The Real Deal New York

Cuomo jettisons Vornado, Related from Penn Station redevelopment — for now

Stephen Ross' firm has indicated that it will bid on the latest plan

January 06, 2016 05:28PM
By Kathryn Brenzel

Rendering of

Rendering of proposed train hall (inset: Gov. Andrew Cuomo)

Gov. Andrew Cuomo hit the restart button on the long-delayed Moynihan Station project on Wednesday, meaning that Related Companies and Vornado Realty Trust are — at least for now — out of the job.

Cuomo notably didn’t mention the two developers during his speech at Madison Square Garden on Wednesday, instead focusing on the need to act immediately to combat increasing traffic at Penn Station. Empire State Development, Amtrak and the MTA will issue a request for proposals this week for the new project — dubbed “Empire State Station” — that seeks to redevelop Penn Station and the Farley Post Office across the street. Moynihan Station, a planned new transit hall in the post office, would connect to Penn Station through a network of underground tunnels.

The private developer(s) selected for the project will pay for the redevelopment of Penn Station, in exchange for retail development rights, Cuomo said. Developers can propose to tackle both the redevelopment of Penn Station and Moynihan Station, or can submit proposals for the projects individually. According to Cuomo, it would cost $2 billion to redevelop the post office and Penn Station, with another $1 billion in costs slated for “ancillary retail and commercial developments.” The governor expects the both the redevelopment of Penn and Moynihan stations to be completed over the next three years.

A representative for Related said that the developer expects to submit a proposal for the project but would not elaborate on which option the company might choose.

“We applaud the governor’s focus on the revitalization of Penn Station and Moynihan Station,” a spokesperson for Related said in a statement. “The redevelopment will transform the nation’s busiest train station into a modern commuter hub and a gateway befitting the greatest city in the world. We continue to passionately believe in the project and look forward to reviewing the materials.”

Vornado didn’t immediately respond to requests for comment.

The governor offered up a few options for redeveloping Penn Station, one which includes removing Madison Square Garden’s Paramount Theater to construct an Eighth Avenue entrance, which would open up to a new concourse, as well as retail and commercial space. Another option calls for closing 33rd Street to create a new, more open entrance or a new grand entrance at Seventh Avenue. Another plan would create new entrances at the corner and the middle of the station. The central idea is to “open up” the station and bring in more natural light.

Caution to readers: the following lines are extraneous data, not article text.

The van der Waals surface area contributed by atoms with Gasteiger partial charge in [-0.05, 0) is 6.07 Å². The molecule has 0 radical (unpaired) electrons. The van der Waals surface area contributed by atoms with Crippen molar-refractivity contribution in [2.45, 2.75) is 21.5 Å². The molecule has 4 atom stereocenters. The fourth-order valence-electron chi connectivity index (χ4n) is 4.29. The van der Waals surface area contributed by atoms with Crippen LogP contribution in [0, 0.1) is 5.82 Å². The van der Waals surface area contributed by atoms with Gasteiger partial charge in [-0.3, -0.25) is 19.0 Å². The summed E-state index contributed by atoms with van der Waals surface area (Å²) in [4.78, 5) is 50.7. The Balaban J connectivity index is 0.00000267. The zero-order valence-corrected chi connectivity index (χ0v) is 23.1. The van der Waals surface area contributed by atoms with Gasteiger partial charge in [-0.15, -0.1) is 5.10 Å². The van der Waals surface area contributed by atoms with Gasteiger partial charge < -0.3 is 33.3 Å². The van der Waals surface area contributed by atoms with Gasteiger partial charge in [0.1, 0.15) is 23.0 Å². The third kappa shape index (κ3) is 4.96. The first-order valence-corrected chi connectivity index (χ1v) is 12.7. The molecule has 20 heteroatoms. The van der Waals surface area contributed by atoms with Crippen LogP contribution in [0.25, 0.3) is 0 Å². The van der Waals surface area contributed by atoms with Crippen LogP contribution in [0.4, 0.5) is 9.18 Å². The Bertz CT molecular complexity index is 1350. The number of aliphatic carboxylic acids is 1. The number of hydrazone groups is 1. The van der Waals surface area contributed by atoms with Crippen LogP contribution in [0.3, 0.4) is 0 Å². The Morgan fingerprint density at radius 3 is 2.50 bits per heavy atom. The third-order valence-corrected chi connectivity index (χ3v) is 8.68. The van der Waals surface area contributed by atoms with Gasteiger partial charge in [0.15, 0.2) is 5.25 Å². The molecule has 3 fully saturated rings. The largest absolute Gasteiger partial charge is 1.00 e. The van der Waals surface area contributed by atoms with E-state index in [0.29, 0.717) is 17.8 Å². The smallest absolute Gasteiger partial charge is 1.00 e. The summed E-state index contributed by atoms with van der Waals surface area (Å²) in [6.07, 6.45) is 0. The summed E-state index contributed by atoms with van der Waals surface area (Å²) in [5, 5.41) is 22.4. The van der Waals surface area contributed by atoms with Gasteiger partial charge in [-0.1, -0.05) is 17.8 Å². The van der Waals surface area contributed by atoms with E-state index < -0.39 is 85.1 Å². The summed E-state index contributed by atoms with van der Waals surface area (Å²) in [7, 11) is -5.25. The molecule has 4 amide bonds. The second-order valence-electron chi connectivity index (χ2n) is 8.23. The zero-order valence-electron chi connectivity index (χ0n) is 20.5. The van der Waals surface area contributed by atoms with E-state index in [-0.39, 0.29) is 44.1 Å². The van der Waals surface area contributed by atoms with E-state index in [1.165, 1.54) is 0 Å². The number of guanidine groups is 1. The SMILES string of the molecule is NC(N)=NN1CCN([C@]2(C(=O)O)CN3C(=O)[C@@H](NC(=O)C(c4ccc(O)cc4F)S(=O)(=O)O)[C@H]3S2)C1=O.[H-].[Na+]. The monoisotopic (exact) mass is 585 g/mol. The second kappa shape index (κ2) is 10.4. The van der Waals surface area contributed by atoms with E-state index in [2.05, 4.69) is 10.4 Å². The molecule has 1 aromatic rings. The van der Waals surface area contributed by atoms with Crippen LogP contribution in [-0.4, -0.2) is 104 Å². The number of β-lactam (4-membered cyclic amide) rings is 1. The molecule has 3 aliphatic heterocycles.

“Frankly, it’s a miserable experience,” Cuomo said of Penn Station. “It’s a terrible impression of New York.”

News that Vornado and Related — who have been working on Moynihan Station for more than a decade — may get the boot from the project surfaced last month. The New York Times reported that the state would need to reimburse the developers $30 million in expenses if a new plan was put forward. State officials on Wednesday said that because the developers are able to re-submit proposals, the state isn’t on the hook for the penalties.

The project has been more than two decades in the making. The late U.S. Sen. Daniel Moynihan suggested in the late 1990s that the Farley Post Office be converted into a train hall for Amtrak. In 2005, Related and Vornado won an RFP to develop the Moynihan Station project, which included the post office and one million square feet of air rights to be transferred across the street.

An early version of the plan called for moving Madison Square Garden to the post office, which would have allowed for a new commuter station for the Long Island Rail Road and New Jersey Transit on the east side of Eight Avenue, along with 5.5 million square feet of commercial space. But in 2008, Madison Square Garden’s owners decided against relocating, and the developers had to switch gears. The new three-phase project included creating entrances at the post office to the tracks below and developing the station’s main hall and western annex. Work that was part of the first phase, construction of the lower concourse and underground connections to the subway and Penn Station, is still expected to be completed in fall 2016.

State officials, as well as transportation and construction unions attended Wednesday’s announcement in support of the governor’s plan. Amtrak CEO Joseph Boardman said the project marked the start of a “rail renaissance” in New York City. And it couldn’t come at a more crucial time: Officials estimate that traffic coming into Penn Station will double over the next 15 to 20 years. Currently, roughly 650,000 people visit the station every day.

“Governor Cuomo’s plan will right the wrong of Penn Station by restoring it to its former glory as a grand entrance worthy of the Empire State,” Denise Richardson, executive director of the general contractors association, said in a statement. “This project has undergone fits and starts for decades.  We cannot afford to wait any longer.  The redevelopment must move forward at lightning speed.”

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